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This page uses content from the English Wikipedia. The original article was at The Player (film). The list of authors can be seen in the page history. As with MOVIEPEDIA, the text of Wikipedia is available under the Creative Commons Attribution-ShareAlike 3.0 Unported License.

The Player is a 1992 American satirical film directed by Robert Altman from a screenplay by Michael Tolkin based on his own 1988 novel of the same name.[1] It is the story of Hollywoodstudio executive Griffin Mill (Tim Robbins) who murders an aspiring screenwriter he believed was sending him death threats.

The Player has many film references and Hollywood insider jokes, with around sixty Hollywood celebrities agreeing to make cameo appearances in the film. Altman stated, "It is a very mild satire," offending no one.[2]

ContentsEdit

 [hide*1 Plot

Plot[edit]Edit

Griffin Mill (Tim Robbins) is a studio executive dating story editor Bonnie Sherow (Cynthia Stevenson). He hears story pitches from screenwriters and decides which have the potential to be made into films, green-lighting only 12 out of 50,000 submissions every year. His job is endangered when up-and-coming story executive Larry Levy (Peter Gallagher) begins working at the studio. Mill has also been receiving death-threatening postcards, assumed to be from a screenwriter whose pitch he rejected.

Mill surmises that the disgruntled writer is David Kahane (Vincent D’Onofrio). Mill lurks around Kahane's home and is told by Kahane's girlfriend, June Gudmundsdottir (Greta Scacchi), whom he watches while talking to her on the phone, that Kahane is at a showing of The Bicycle Thief. Mill goes to the theater, pretending to recognize Kahane in the lobby after the film, and offers him a scriptwriting deal, hoping this will stop the threats. The two go to a nearby bar and have some drinks. Kahane gets intoxicated and rebuffs Mill’s offer; he calls Mill a liar, pointing out that he knows Mill didn't really go to the theater to see The Bicycle Thief because Kahane saw Mill wander in late and only catch the last five minutes of it, and denies responsibility for sending Mill the postcards. Kahane continues goading Mill about his job security at the studio. In the bar's parking lot the two men fight. Mill loses his balance and falls, and feeling threatened, kills Kahane, then makes the death look like a robbery gone wrong.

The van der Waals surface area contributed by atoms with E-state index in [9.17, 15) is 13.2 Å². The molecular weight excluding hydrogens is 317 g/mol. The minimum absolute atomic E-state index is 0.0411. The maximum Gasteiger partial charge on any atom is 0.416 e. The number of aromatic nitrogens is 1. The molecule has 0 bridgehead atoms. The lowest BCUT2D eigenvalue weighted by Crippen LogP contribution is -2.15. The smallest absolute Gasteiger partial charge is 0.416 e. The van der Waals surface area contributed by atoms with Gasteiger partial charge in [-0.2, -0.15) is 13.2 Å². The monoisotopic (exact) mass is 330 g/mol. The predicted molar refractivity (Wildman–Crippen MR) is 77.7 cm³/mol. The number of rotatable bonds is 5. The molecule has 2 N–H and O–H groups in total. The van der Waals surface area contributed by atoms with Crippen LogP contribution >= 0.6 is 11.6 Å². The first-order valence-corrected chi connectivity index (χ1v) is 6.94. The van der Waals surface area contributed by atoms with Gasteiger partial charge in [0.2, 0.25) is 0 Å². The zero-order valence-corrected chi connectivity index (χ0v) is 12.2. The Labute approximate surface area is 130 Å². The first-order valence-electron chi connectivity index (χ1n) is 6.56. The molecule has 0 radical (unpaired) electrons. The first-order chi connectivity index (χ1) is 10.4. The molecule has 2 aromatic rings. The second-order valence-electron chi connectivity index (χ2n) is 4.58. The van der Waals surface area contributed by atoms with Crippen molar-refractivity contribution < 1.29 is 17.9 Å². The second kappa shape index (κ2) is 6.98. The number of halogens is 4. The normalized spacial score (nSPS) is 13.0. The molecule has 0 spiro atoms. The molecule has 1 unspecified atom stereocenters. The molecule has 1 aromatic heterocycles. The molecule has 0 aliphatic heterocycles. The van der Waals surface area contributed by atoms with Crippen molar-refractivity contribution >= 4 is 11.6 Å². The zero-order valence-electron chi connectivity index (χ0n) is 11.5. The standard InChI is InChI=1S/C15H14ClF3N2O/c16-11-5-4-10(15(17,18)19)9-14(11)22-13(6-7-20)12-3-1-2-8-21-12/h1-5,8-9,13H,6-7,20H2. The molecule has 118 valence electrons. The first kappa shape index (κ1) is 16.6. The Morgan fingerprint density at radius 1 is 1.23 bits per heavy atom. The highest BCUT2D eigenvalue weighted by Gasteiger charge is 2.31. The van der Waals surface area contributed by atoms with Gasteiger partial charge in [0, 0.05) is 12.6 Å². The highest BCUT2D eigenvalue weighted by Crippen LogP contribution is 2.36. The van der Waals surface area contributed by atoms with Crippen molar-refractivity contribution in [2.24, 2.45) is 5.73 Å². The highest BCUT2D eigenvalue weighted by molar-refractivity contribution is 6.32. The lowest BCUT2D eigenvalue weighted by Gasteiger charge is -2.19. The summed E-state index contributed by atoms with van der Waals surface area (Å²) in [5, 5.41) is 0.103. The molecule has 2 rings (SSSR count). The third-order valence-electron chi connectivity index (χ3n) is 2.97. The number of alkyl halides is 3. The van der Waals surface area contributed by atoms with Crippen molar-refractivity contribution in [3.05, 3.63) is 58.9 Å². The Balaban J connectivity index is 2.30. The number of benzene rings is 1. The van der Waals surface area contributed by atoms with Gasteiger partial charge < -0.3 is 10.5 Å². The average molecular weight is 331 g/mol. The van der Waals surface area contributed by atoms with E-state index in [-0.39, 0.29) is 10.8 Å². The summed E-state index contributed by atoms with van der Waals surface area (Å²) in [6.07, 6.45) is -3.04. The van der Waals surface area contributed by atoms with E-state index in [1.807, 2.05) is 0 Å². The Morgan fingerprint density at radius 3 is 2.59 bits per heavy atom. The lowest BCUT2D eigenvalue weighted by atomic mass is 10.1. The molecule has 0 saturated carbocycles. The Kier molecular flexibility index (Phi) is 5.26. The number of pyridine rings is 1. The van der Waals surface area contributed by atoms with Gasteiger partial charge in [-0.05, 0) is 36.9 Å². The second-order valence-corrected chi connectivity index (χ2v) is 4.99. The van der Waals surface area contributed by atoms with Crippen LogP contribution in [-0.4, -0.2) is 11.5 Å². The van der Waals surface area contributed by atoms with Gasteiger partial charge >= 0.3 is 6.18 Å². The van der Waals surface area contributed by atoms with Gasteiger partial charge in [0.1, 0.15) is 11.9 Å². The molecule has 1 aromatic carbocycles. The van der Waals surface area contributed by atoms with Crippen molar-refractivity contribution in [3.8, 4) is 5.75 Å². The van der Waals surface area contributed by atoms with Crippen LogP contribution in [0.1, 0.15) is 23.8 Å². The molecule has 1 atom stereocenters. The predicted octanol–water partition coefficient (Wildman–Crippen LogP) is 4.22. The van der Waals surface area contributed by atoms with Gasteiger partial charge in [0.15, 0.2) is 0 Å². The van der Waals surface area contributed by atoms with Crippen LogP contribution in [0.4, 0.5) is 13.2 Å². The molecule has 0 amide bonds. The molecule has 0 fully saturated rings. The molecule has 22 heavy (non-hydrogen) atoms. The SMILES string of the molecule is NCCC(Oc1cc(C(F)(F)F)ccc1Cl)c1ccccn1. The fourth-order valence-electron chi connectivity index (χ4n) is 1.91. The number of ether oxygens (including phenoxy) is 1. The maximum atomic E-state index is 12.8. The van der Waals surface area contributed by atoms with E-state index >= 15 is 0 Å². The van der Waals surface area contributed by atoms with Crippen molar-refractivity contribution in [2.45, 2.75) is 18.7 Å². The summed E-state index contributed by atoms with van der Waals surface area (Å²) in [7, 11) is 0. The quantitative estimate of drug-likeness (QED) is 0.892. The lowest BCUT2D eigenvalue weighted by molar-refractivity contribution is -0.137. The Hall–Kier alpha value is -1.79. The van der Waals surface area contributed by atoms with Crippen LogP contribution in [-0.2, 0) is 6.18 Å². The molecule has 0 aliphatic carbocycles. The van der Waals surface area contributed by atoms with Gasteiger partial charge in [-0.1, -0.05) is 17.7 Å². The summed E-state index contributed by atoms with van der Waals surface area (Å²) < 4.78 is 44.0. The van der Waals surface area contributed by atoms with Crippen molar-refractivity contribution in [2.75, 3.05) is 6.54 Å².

The next day, Mill receives another postcard. Mill attends Kahane’s funeral and gets along with June; she knows none of the other mourners. Studio chief of security Walter Stuckel (Fred Ward) confronts Mill about the murder and says that the police know Mill was the last one to see Kahane alive. Detectives Avery (Whoopi Goldberg) and DeLongpre (Lyle Lovett) suspect Mill is guilty of murder. They question him and DeLongpre keeps an eye on him. Mill receives a postcard from the writer suggesting they meet at a club. While Mill is waiting, he is cornered by two screenwriters who pitch Habeas Corpus, a serious legal drama featuring no major stars and with a depressing ending. Mill's stalker never shows up for the meeting. Leaving the club, Mill receives a fax in his Range Rover from the stalking writer, advising him to look under his raincoat, where he discovers a live rattlesnake.

The near-death experience makes Griffin Mill realize he has feelings for June. Having persuaded Bonnie to leave for New York on studio business, Mill takes June to a Hollywood awards banquet and their relationship blossoms. Apprehensive that Larry Levy continues encroaching on his job, Mill phones Levy and invites the two writers to pitch Habeas Corpus. Mill convinces Levy that the scenario is good and the movie will be an Oscar contender. Mill's plan is to let Levy shepherd the film through production and have it flop. Mill will step in at the last moment, suggesting some changes to salvage the film’s box office, letting him reclaim his position at the studio.